In the above control method, it is preferable that a region where one of chemical species contained in the light emitting body is present, is increased in area and a region where another chemical species is present, is reduced, when tne supply quantity of one of raw materials of the light emitting body is changed. For example, it is preferable that the light emitting body is a combustion gas, and one and another chemical species are C2-radical and ~O-radical, respectively.
The desired wavelength range is selected from the whole spectral range of light emitted from the light emitting body, and it is preferable that the desired wavelength range is a wavelength range frorn a wavelength longer than a specified wavelength by 2.5 nm to a wavelength shorter than the specified wavelength by 2.5 nm.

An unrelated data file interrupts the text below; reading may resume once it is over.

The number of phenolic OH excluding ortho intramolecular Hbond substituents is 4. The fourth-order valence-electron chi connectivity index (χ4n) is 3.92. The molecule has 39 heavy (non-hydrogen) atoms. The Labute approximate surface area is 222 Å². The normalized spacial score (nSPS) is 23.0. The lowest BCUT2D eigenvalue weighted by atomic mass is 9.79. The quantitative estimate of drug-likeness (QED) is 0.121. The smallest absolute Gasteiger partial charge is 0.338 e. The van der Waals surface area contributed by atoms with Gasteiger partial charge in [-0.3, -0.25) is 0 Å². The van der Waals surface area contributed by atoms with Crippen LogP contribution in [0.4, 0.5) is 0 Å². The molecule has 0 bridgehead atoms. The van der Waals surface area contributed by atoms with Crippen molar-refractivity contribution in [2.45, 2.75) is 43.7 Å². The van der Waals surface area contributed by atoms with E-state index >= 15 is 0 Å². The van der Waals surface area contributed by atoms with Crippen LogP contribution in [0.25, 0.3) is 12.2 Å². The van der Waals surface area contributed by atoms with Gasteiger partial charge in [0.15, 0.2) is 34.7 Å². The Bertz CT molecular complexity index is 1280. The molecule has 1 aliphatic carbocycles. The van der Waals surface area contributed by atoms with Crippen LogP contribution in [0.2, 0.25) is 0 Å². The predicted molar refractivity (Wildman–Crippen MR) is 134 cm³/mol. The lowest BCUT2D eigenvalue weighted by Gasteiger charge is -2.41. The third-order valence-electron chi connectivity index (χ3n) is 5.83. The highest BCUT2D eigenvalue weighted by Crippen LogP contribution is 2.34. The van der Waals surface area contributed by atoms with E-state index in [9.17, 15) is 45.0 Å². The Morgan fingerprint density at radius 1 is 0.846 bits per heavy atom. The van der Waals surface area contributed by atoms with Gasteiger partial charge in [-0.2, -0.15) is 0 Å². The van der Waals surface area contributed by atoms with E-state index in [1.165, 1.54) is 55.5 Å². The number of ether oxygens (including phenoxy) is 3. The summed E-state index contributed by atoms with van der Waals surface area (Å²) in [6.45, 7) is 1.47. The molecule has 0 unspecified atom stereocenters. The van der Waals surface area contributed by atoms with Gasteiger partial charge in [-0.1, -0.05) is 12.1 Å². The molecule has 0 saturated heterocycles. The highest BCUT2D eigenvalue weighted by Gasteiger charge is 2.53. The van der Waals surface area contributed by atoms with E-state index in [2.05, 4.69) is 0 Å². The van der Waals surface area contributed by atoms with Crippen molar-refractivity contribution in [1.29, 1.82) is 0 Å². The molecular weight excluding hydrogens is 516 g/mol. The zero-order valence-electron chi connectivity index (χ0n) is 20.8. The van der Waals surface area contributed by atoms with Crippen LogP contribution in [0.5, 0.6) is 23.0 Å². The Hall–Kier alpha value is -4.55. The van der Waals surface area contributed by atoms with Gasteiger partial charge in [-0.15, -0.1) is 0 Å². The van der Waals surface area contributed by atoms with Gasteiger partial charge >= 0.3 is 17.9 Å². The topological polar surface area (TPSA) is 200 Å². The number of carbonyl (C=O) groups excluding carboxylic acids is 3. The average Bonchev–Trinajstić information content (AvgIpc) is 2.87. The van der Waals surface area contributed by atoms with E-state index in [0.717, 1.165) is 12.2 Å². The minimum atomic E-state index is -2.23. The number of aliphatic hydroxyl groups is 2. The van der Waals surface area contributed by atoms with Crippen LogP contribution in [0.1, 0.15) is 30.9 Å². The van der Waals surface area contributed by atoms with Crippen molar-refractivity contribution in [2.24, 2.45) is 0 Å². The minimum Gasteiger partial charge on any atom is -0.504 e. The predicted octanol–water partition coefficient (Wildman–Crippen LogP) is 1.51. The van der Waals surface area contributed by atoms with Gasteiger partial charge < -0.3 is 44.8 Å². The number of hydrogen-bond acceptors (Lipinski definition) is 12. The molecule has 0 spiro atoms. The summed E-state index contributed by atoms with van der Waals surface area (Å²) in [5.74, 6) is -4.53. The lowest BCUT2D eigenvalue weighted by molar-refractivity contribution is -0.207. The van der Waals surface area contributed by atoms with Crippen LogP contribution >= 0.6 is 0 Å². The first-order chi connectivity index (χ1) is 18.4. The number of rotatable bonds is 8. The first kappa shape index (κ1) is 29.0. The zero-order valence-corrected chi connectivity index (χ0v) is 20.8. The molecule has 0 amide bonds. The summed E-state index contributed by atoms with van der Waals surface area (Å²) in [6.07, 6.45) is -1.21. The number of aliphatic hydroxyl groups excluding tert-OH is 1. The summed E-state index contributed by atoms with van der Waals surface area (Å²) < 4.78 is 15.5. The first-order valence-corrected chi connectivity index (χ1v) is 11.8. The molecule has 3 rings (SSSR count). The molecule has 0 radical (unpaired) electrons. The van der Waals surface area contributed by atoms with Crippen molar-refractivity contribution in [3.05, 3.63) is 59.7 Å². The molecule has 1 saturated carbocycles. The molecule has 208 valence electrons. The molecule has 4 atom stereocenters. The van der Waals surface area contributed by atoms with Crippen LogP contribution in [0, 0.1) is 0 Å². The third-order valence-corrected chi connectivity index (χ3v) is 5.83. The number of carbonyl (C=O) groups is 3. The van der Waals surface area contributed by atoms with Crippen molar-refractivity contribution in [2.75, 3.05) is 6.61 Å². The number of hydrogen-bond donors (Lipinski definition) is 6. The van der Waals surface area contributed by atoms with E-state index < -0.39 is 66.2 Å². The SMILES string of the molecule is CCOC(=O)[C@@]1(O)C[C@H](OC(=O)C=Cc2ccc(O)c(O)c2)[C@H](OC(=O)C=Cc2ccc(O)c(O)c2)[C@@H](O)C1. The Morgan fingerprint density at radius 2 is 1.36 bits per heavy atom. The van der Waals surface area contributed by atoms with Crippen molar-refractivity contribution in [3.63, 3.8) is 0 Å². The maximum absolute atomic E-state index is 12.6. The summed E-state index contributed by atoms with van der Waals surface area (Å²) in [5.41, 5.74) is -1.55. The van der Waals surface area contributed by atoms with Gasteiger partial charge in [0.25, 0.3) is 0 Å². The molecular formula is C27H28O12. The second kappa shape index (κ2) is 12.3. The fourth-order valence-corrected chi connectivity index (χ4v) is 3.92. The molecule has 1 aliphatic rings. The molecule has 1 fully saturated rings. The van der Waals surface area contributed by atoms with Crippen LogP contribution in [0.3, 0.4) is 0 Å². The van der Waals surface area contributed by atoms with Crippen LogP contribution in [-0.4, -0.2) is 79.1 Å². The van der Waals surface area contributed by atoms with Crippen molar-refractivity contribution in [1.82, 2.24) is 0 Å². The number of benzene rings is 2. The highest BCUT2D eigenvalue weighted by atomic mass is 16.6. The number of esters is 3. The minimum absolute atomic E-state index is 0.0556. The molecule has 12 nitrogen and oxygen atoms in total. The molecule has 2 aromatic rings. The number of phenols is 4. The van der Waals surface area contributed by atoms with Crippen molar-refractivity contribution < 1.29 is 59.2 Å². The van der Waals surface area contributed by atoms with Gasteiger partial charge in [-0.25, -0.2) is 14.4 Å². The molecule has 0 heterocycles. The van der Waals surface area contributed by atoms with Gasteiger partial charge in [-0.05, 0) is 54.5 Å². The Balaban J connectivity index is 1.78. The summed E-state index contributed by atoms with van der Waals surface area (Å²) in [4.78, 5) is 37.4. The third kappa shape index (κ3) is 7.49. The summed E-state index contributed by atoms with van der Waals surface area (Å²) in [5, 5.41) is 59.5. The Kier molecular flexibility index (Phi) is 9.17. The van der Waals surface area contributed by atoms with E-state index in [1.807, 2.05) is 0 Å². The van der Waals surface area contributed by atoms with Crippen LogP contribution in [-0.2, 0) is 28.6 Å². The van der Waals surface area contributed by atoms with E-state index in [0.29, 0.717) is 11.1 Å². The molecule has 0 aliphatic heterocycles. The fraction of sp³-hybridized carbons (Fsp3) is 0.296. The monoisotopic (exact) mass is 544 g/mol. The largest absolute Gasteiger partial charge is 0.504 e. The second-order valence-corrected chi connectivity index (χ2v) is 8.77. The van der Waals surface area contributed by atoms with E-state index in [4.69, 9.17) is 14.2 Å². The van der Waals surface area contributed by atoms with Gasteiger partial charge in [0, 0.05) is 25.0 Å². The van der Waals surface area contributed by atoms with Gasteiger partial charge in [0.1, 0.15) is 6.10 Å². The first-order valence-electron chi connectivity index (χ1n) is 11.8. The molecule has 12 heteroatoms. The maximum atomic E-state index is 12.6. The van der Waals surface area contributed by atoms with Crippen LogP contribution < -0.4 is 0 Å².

Further, according to still another aspect of the present invention, there is provided an apparatus for controlling the reaction accompanied by light emission which apparatus includes a reaction apparatus for forming a light emitting body therein, an optical guide for forming an optical path for light emltted from the light emitting body, two-dimensional imaging monochrometer apparatus for separating light from the optical guide into spectral components, a monitor for displaying a plurality of images which are formed of light components having 131~63~